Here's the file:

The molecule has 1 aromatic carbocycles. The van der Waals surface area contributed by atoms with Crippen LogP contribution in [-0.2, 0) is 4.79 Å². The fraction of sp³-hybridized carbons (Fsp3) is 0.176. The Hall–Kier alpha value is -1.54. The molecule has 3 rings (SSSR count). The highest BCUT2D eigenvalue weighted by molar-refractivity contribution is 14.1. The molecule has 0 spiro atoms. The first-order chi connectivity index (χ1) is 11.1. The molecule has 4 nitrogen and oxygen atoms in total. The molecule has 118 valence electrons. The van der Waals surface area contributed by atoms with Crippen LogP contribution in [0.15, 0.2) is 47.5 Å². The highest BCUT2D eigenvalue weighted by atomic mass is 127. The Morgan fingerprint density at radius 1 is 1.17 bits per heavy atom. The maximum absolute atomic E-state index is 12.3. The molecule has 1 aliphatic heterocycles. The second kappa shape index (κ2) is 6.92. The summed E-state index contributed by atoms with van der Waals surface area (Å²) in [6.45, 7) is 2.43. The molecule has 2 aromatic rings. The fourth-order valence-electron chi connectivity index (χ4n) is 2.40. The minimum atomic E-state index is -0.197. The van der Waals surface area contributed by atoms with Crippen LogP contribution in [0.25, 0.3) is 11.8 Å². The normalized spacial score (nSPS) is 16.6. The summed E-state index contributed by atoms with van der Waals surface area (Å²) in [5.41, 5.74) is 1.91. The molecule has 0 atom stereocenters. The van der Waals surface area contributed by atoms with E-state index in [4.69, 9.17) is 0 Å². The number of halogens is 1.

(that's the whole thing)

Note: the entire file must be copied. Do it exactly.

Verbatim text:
The molecule has 1 aromatic carbocycles. The van der Waals surface area contributed by atoms with Crippen LogP contribution in [-0.2, 0) is 4.79 Å². The fraction of sp³-hybridized carbons (Fsp3) is 0.176. The Hall–Kier alpha value is -1.54. The molecule has 3 rings (SSSR count). The highest BCUT2D eigenvalue weighted by molar-refractivity contribution is 14.1. The molecule has 0 spiro atoms. The first-order chi connectivity index (χ1) is 11.1. The molecule has 4 nitrogen and oxygen atoms in total. The molecule has 118 valence electrons. The van der Waals surface area contributed by atoms with Crippen LogP contribution in [0.15, 0.2) is 47.5 Å². The highest BCUT2D eigenvalue weighted by atomic mass is 127. The Morgan fingerprint density at radius 1 is 1.17 bits per heavy atom. The maximum absolute atomic E-state index is 12.3. The molecule has 1 aliphatic heterocycles. The second kappa shape index (κ2) is 6.92. The summed E-state index contributed by atoms with van der Waals surface area (Å²) in [6.45, 7) is 2.43. The molecule has 2 aromatic rings. The fourth-order valence-electron chi connectivity index (χ4n) is 2.40. The minimum atomic E-state index is -0.197. The van der Waals surface area contributed by atoms with Crippen LogP contribution in [0.25, 0.3) is 11.8 Å². The normalized spacial score (nSPS) is 16.6. The summed E-state index contributed by atoms with van der Waals surface area (Å²) in [5.41, 5.74) is 1.91. The molecule has 0 atom stereocenters. The van der Waals surface area contributed by atoms with E-state index in [4.69, 9.17) is 0 Å². The number of halogens is 1.